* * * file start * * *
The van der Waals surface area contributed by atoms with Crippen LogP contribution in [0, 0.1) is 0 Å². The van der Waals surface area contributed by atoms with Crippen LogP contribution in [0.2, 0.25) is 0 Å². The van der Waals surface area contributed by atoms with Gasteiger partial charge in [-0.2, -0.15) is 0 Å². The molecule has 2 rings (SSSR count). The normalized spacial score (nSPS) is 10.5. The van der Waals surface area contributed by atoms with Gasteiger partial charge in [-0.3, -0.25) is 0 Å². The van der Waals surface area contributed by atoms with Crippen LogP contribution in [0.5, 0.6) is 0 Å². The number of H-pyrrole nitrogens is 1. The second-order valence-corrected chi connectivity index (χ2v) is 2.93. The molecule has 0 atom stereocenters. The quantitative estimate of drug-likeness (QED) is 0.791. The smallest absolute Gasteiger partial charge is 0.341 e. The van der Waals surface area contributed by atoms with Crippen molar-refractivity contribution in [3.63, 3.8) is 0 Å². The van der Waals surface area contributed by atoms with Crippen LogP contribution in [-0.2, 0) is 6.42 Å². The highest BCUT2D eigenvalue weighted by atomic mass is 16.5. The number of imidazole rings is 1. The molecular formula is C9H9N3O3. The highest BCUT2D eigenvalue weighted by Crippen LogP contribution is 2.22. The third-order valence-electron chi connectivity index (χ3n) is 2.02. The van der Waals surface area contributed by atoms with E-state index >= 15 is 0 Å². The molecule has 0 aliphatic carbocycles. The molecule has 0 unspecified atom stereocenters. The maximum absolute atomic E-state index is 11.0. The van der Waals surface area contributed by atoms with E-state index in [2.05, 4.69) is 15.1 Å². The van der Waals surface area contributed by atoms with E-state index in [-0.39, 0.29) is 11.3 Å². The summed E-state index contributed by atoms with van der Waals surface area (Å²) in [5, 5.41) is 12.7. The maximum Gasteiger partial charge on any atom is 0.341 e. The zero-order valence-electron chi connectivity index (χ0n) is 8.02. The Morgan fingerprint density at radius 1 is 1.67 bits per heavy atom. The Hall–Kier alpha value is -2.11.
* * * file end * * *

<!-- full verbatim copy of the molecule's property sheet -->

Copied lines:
The van der Waals surface area contributed by atoms with Crippen LogP contribution in [0, 0.1) is 0 Å². The van der Waals surface area contributed by atoms with Crippen LogP contribution in [0.2, 0.25) is 0 Å². The van der Waals surface area contributed by atoms with Gasteiger partial charge in [-0.2, -0.15) is 0 Å². The molecule has 2 rings (SSSR count). The normalized spacial score (nSPS) is 10.5. The van der Waals surface area contributed by atoms with Gasteiger partial charge in [-0.3, -0.25) is 0 Å². The van der Waals surface area contributed by atoms with Crippen LogP contribution in [0.5, 0.6) is 0 Å². The number of H-pyrrole nitrogens is 1. The second-order valence-corrected chi connectivity index (χ2v) is 2.93. The molecule has 0 atom stereocenters. The quantitative estimate of drug-likeness (QED) is 0.791. The smallest absolute Gasteiger partial charge is 0.341 e. The van der Waals surface area contributed by atoms with Crippen molar-refractivity contribution in [3.63, 3.8) is 0 Å². The van der Waals surface area contributed by atoms with Crippen LogP contribution in [-0.2, 0) is 6.42 Å². The highest BCUT2D eigenvalue weighted by atomic mass is 16.5. The number of imidazole rings is 1. The molecular formula is C9H9N3O3. The highest BCUT2D eigenvalue weighted by Crippen LogP contribution is 2.22. The third-order valence-electron chi connectivity index (χ3n) is 2.02. The van der Waals surface area contributed by atoms with E-state index >= 15 is 0 Å². The molecule has 0 aliphatic carbocycles. The molecule has 0 unspecified atom stereocenters. The maximum absolute atomic E-state index is 11.0. The van der Waals surface area contributed by atoms with E-state index in [2.05, 4.69) is 15.1 Å². The van der Waals surface area contributed by atoms with E-state index in [-0.39, 0.29) is 11.3 Å². The summed E-state index contributed by atoms with van der Waals surface area (Å²) in [5, 5.41) is 12.7. The maximum Gasteiger partial charge on any atom is 0.341 e. The zero-order valence-electron chi connectivity index (χ0n) is 8.02. The Morgan fingerprint density at radius 1 is 1.67 bits per heavy atom. The Hall–Kier alpha value is -2.11.